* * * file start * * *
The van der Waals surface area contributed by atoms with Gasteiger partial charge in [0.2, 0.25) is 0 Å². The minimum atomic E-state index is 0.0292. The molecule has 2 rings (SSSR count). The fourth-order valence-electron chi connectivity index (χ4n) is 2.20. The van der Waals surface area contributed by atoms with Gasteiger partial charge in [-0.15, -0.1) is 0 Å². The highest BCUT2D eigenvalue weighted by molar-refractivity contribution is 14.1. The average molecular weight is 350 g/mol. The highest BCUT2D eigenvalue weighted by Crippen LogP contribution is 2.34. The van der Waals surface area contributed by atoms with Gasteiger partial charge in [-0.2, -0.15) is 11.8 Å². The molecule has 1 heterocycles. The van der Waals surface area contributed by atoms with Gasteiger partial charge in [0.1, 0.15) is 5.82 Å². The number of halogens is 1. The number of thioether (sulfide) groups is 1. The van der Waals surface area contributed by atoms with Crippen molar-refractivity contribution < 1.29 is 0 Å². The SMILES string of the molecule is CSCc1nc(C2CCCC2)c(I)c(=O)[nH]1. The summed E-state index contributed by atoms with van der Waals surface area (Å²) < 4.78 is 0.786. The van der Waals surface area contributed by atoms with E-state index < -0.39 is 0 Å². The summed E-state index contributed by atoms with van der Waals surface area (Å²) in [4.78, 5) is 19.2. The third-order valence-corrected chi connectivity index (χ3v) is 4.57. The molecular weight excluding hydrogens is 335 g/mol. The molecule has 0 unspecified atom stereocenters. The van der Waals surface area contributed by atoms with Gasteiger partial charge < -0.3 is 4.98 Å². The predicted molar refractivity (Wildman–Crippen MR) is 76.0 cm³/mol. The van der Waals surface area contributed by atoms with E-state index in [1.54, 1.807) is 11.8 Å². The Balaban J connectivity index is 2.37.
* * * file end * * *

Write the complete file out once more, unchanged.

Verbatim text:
The van der Waals surface area contributed by atoms with Gasteiger partial charge in [0.2, 0.25) is 0 Å². The minimum atomic E-state index is 0.0292. The molecule has 2 rings (SSSR count). The fourth-order valence-electron chi connectivity index (χ4n) is 2.20. The van der Waals surface area contributed by atoms with Gasteiger partial charge in [-0.15, -0.1) is 0 Å². The highest BCUT2D eigenvalue weighted by molar-refractivity contribution is 14.1. The average molecular weight is 350 g/mol. The highest BCUT2D eigenvalue weighted by Crippen LogP contribution is 2.34. The van der Waals surface area contributed by atoms with Gasteiger partial charge in [-0.2, -0.15) is 11.8 Å². The molecule has 1 heterocycles. The van der Waals surface area contributed by atoms with Gasteiger partial charge in [0.1, 0.15) is 5.82 Å². The number of halogens is 1. The number of thioether (sulfide) groups is 1. The van der Waals surface area contributed by atoms with Crippen molar-refractivity contribution < 1.29 is 0 Å². The SMILES string of the molecule is CSCc1nc(C2CCCC2)c(I)c(=O)[nH]1. The summed E-state index contributed by atoms with van der Waals surface area (Å²) < 4.78 is 0.786. The van der Waals surface area contributed by atoms with E-state index < -0.39 is 0 Å². The summed E-state index contributed by atoms with van der Waals surface area (Å²) in [4.78, 5) is 19.2. The third-order valence-corrected chi connectivity index (χ3v) is 4.57. The molecular weight excluding hydrogens is 335 g/mol. The molecule has 0 unspecified atom stereocenters. The van der Waals surface area contributed by atoms with Gasteiger partial charge < -0.3 is 4.98 Å². The predicted molar refractivity (Wildman–Crippen MR) is 76.0 cm³/mol. The van der Waals surface area contributed by atoms with E-state index in [1.54, 1.807) is 11.8 Å². The Balaban J connectivity index is 2.37.